Calls

> For A City Tax Overhaul - Among Other Things
>
> Ron,
>
> As I noted at our meeting yesterday, I would strongly support a

salary

> cap initiative. Although I would still rather see us address a

civil

> liberties issue (depending on the particular initiative of

course),

> for an economic liberty initiative this would be an excellent

choice,

> because it will appeal to many on the left. Indeed I raised the

idea

> of capping salaries at $100,000 a year in the argument I wrote

against

> 2004's Proposition D, and such a measure was among the

possibilities I

> raised when I first suggested we pursue a ballot initiative.
>
> You mention below a "Small Business Tax Free Zone"; by that do

you

> mean ending the payroll tax for small businesses in San

Francisco? I

> thought that's what we'd been talking about. For those who

weren't at

> the meeting, the sense of the group was that we should focus on

this

> measure and not the other ideas of repealing the wage restriction

(aka

> "minimum wage") law or the hotel tax.
>
> It remains my view that this measure (a payroll tax repeal) is

one

> that the SF Taxpayers Union would be willing to take on, and that

we

> should seek that outcome and while supporting their effort, focus

our

> own energies primarily on drafting, qualifying and passing an

LPSF

> initiative on a topic which we would not be likely to find

another

> group willing to champion for us.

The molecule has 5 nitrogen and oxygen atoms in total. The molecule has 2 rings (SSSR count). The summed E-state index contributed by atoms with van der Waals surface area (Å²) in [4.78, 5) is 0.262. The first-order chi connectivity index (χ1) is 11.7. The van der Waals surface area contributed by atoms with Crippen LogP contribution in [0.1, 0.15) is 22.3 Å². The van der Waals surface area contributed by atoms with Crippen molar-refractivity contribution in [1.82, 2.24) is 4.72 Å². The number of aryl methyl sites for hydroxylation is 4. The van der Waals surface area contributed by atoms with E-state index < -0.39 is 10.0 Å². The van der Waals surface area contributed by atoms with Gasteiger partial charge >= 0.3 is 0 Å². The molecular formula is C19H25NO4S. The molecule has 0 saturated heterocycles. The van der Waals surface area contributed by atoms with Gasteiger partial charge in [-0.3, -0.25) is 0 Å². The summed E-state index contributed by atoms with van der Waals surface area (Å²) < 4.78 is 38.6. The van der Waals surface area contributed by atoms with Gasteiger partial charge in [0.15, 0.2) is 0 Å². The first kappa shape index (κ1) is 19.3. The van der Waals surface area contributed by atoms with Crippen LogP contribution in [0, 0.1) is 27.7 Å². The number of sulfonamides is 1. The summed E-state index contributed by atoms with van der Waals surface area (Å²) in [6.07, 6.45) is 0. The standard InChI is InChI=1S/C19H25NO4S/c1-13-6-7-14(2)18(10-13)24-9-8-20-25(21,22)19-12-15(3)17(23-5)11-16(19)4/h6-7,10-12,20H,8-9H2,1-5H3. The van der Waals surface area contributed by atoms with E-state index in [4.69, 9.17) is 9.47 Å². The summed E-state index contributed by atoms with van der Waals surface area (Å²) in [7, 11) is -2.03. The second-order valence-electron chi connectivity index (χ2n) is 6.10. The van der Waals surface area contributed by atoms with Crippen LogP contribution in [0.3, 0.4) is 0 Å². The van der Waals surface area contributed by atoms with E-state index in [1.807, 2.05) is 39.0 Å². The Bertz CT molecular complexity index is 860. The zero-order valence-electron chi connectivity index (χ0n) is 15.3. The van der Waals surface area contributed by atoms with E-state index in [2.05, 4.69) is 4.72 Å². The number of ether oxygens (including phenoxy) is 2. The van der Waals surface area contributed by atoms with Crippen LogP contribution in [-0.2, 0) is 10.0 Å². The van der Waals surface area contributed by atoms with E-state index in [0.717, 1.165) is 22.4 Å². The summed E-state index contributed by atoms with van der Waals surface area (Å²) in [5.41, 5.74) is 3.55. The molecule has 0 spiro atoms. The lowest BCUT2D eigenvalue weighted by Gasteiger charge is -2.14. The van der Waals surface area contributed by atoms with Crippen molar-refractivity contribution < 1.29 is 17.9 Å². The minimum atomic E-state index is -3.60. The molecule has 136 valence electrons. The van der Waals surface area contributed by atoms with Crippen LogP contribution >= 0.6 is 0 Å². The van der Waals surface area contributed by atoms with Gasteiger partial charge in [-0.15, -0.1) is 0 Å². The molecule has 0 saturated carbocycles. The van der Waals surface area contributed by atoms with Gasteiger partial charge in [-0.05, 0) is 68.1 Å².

>
> Yours in liberty,
> <<< Starchild >>>
>
>
>
> Dear Everyone;
>
> Apparently the Bay Guardian editors are on the same track as we

are

> with their recommendation as I highlighted in the editorial

below. Of

> course, the Bay Guardian's idea of an overhaul of the City tax

system

> and our idea are probably just a little bit different.
>
> How about including with our San Francisco Small Business Tax

Free

> Zone initiative a parallel concurrent initiative to put a

$100,000

> salary cap on City employees starting at the Mayor and down? This

will

> certainly go a long way towards reforming the City tax system by
> cutting a couple hundred million out of the budget which won't be
> needed for a bloated City payroll.
>
> Ron Getty
> SF Libertarian
>
>
> Post-Peskin progressives
>
> THE DEFEAT OF Gov. Arnold Schwarzenegger's agenda Nov. 8 was a

victory

> not only statewide but also in San Francisco, where a remarkable
> alliance of progressive groups pulled together to organize an

effort

> that helped get out the vote and make sure the Bay Area's voice

was

> heard. But looking forward, toward next fall, it's hard to argue

that

> local progressive leadership is on top of its game.
>
>
>
> Three of Mayor Gavin Newsom's allies – Sups. Bevan Dufty, Fiona

Ma,

> and Michela Alioto-Pier – will be up for reelection, and at this

point

> there are no obvious opponents for any of them. Sup. Sophie

Maxwell,

> who has been at best a shaky member of the progressive majority

and

> recently led the fight to bring Home Depot to town, could also

use a

> challenger.
>
>
>
> Three members of the Community College board – a corrupt and
> incompetent agency if there ever was one – will be trying to keep
> their seats, and there's a desperate need for new blood. The

school

> board remains bitterly divided and may wind up overseeing a

strike not

> only by classified staff but also by teachers.
>
>
>
> Four years ago, even two years ago, the Board of Supervisors
> presidents (Tom Ammiano and then Matt Gonzalez) seemed to be

thinking

> about recruiting candidates, pulling together coalitions, and
> preparing to move the progressive agenda forward. But the current
> president, Aaron Peskin, has been badly, perhaps fatally, damaged

by

> his support for Home Depot and no longer has the credibility to

lead

> any kind of coalition.
>
>
>
> In another kind of political system, Peskin would simply step

down (or

> be ousted as leader) and progressives would find someone else to

play

> his role. That's a good idea, but unlikely to happen – under the